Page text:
On Sunday, October 21st, a group of students from Western Washington University set out into the Chuckanut Mountains on Reconnect Earth’s first trip of the season. We started from the North Chuckanut Mountain Trailhead, just a short drive or bike ride from WWU and downtown Bellingham. It was a beautiful fall day with sunny weather and brilliant leaf colors on the numerous big-leafed maples, devil’s club, and other deciduous plant life.
Our group followed the Hemlock Trail through stands of maples, Douglas-fir, and western red cedar. Other plant life included a diversity of fern species and an abundance of young western hemlocks in the understory. Now and then we heard the hoarse call of a raven and glimpsed its dark silhouette weaving among the treetops. We also paused for some boulder climbing:
A couple miles into the hike we stopped at a trail junction for an activity meant to facilitate discussion about environmental justice and access to green space. Using a rope and sticks collected from the trail, we constructed a map of the Bellingham area large enough to stand and move about on. We then shifted our locations on the map in response to questions about the places where we live, buy food, go for enjoyment, and associate with nature, poverty, or danger. During the discussion participants brought up ways in which social forced concentrate less privileged and poverty-stricken communities away from large green spaces and close to sources of pollution.
After the activity we set out hiking again and reached Cedar Lake, a beautiful body of water whose nearly-still surface reflected the conifer trees growing around it. Cedar Lake is one of relatively few places in Northwest Washington where species of all four of our region’s dominant lowland conifers–Douglas-fir, hemlock, cedar, and spruce–are found growing together in one spot. We watched fish jump in the lake and ate lunch on the sunny shore, then walked the trail that circles the lake.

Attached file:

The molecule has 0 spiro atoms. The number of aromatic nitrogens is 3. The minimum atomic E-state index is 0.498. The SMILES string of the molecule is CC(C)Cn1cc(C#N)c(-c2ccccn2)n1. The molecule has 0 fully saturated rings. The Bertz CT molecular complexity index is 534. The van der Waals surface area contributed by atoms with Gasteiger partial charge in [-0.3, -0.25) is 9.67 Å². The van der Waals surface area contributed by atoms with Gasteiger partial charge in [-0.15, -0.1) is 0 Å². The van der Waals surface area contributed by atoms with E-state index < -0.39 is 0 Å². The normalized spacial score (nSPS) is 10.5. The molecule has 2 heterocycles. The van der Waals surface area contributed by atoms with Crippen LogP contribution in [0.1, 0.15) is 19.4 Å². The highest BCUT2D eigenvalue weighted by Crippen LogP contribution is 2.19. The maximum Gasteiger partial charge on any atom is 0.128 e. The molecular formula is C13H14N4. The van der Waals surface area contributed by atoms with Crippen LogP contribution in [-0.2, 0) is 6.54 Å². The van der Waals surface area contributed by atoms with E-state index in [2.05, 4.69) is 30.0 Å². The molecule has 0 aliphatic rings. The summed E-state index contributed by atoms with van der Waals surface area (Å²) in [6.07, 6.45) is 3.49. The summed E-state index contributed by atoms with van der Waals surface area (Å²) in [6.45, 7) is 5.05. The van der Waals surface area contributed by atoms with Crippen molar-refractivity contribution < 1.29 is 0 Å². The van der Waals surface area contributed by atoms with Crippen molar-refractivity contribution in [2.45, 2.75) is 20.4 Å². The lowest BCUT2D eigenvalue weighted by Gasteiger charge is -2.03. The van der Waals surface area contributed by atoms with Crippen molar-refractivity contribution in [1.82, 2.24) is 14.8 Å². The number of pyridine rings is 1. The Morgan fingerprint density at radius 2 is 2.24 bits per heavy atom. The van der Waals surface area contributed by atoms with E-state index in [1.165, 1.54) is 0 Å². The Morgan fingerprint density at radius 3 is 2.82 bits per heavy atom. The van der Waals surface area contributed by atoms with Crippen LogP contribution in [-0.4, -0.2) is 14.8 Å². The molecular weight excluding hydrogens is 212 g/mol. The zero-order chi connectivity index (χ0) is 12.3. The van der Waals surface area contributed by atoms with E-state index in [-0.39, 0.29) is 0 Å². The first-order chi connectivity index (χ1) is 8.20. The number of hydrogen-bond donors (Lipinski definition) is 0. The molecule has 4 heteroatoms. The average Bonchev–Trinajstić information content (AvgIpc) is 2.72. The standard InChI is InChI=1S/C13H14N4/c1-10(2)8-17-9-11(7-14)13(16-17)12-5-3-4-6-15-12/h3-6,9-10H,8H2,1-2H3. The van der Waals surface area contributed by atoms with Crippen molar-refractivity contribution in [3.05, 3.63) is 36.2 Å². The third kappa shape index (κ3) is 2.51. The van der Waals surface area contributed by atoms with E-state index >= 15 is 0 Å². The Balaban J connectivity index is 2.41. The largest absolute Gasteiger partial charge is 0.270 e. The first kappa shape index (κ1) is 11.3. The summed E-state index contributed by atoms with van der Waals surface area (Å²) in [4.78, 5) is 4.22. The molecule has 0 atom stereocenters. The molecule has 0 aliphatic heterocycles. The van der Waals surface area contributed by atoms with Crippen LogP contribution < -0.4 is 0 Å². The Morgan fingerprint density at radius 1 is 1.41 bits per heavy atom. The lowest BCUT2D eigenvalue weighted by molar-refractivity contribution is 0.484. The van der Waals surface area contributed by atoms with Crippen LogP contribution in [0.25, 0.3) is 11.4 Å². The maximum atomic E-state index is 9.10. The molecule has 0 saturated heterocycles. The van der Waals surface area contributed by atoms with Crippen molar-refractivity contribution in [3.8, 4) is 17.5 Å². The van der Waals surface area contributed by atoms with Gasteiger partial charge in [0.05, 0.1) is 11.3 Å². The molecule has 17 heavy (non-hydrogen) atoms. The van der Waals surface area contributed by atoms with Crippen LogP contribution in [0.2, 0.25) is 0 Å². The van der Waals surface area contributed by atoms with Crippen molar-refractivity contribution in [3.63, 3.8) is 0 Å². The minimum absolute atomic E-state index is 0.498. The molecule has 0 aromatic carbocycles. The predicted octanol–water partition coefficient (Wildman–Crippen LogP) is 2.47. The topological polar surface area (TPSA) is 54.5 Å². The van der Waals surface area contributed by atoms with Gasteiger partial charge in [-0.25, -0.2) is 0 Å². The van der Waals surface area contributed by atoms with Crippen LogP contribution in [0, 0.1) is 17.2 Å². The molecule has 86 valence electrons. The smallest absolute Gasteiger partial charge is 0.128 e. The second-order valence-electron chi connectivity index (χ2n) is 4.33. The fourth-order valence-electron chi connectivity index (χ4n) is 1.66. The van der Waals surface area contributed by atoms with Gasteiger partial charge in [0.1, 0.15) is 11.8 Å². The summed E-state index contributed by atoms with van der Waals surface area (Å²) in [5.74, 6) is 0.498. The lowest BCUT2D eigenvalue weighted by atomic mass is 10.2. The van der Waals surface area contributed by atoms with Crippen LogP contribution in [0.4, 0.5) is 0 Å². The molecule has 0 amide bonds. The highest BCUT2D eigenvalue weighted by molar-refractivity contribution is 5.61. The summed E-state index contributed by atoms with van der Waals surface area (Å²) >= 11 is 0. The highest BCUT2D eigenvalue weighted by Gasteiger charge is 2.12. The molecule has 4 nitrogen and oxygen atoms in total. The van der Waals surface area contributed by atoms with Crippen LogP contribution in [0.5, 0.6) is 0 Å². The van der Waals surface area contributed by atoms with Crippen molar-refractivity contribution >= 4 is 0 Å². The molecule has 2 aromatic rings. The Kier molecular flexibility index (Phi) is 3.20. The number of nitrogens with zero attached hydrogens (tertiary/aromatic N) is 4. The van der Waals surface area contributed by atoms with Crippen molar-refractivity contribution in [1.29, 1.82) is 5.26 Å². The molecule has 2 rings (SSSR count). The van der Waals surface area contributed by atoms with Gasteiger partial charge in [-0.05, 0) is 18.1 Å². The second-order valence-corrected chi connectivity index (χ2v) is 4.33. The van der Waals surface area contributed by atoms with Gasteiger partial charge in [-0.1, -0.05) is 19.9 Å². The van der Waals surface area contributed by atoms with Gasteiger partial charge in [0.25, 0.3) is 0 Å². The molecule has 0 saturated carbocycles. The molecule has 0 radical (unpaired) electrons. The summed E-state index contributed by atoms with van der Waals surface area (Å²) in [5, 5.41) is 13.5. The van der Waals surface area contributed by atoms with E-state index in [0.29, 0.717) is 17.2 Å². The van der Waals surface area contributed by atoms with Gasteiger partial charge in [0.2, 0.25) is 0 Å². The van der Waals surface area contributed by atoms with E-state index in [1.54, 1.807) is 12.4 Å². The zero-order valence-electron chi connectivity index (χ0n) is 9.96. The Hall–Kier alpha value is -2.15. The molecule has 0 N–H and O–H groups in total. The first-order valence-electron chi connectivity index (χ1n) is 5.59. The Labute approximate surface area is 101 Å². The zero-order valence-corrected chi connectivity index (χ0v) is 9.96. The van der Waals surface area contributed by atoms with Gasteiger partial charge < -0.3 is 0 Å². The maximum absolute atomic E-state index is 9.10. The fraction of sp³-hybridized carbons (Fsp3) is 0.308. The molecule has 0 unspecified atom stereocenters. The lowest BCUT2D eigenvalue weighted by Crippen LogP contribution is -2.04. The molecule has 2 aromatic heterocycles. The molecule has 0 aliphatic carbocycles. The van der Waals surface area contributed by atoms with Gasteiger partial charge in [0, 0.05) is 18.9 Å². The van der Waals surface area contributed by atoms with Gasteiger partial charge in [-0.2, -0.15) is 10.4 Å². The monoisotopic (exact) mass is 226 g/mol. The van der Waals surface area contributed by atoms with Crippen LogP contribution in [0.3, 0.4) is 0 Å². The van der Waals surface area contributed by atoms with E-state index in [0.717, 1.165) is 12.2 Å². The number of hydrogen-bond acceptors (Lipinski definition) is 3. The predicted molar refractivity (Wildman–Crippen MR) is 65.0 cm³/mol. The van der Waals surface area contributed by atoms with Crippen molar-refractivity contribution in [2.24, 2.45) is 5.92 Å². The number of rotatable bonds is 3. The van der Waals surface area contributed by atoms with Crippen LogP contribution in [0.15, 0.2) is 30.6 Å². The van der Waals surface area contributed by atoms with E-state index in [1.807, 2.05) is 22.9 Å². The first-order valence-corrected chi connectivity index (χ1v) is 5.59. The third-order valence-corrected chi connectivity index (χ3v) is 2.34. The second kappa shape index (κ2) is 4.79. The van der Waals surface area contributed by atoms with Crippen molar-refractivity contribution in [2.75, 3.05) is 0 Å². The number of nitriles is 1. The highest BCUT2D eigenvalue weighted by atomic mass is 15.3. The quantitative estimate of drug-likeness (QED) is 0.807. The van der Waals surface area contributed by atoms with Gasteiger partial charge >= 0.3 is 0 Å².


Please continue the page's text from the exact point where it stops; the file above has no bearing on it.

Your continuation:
After taking time to explore the lake we began the hike back to the trailhead. Toward the end of our time in the woods we paused again to write letters to the City of Bellingham’s recently-established Climate Action Task Force. We discussed best practices for writing to elected officials or community leaders, and wrote in support of policies that will protect public health and the environment by moving Bellingham to 100% clean energy as rapidly as possible.
In all it was a great day enjoying the forest while discussing important issues that affect our community and taking action for an important environmental cause.
Want to join Reconnect Earth’s next fall trip? Look for migrating salmon with us on Saturday, November 10th.